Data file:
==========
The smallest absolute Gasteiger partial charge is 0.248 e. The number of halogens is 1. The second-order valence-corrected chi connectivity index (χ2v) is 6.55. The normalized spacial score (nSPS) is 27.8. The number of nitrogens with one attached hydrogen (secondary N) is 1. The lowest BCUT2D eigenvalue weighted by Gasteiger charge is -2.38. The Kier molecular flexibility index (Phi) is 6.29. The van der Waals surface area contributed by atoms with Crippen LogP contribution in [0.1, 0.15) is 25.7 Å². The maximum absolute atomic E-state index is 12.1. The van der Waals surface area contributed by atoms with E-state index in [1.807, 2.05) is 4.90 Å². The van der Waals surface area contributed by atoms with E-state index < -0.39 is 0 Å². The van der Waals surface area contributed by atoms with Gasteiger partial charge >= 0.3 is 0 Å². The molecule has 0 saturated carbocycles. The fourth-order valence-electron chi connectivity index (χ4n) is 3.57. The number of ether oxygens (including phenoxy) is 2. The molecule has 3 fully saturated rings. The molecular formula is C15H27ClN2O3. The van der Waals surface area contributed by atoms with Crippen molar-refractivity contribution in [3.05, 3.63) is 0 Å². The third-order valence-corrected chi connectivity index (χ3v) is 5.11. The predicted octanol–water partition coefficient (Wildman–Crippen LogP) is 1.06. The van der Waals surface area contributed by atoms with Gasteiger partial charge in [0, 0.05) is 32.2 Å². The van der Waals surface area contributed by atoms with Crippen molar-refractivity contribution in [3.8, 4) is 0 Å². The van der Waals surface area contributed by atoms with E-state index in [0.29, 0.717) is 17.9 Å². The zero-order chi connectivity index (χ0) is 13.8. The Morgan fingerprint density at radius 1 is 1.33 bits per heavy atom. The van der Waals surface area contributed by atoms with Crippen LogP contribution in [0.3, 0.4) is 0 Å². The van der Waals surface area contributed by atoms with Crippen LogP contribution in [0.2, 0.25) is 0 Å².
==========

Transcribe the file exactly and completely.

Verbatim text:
The smallest absolute Gasteiger partial charge is 0.248 e. The number of halogens is 1. The second-order valence-corrected chi connectivity index (χ2v) is 6.55. The normalized spacial score (nSPS) is 27.8. The number of nitrogens with one attached hydrogen (secondary N) is 1. The lowest BCUT2D eigenvalue weighted by Gasteiger charge is -2.38. The Kier molecular flexibility index (Phi) is 6.29. The van der Waals surface area contributed by atoms with Crippen LogP contribution in [0.1, 0.15) is 25.7 Å². The maximum absolute atomic E-state index is 12.1. The van der Waals surface area contributed by atoms with E-state index in [1.807, 2.05) is 4.90 Å². The van der Waals surface area contributed by atoms with E-state index < -0.39 is 0 Å². The van der Waals surface area contributed by atoms with Gasteiger partial charge >= 0.3 is 0 Å². The molecule has 0 saturated carbocycles. The fourth-order valence-electron chi connectivity index (χ4n) is 3.57. The number of ether oxygens (including phenoxy) is 2. The molecule has 3 fully saturated rings. The molecular formula is C15H27ClN2O3. The van der Waals surface area contributed by atoms with Crippen molar-refractivity contribution in [3.05, 3.63) is 0 Å². The third-order valence-corrected chi connectivity index (χ3v) is 5.11. The predicted octanol–water partition coefficient (Wildman–Crippen LogP) is 1.06. The van der Waals surface area contributed by atoms with Gasteiger partial charge in [0, 0.05) is 32.2 Å². The van der Waals surface area contributed by atoms with Crippen molar-refractivity contribution in [3.8, 4) is 0 Å². The van der Waals surface area contributed by atoms with E-state index in [0.29, 0.717) is 17.9 Å². The zero-order chi connectivity index (χ0) is 13.8. The Morgan fingerprint density at radius 1 is 1.33 bits per heavy atom. The van der Waals surface area contributed by atoms with Crippen LogP contribution in [0.3, 0.4) is 0 Å². The van der Waals surface area contributed by atoms with Crippen LogP contribution in [0.2, 0.25) is 0 Å².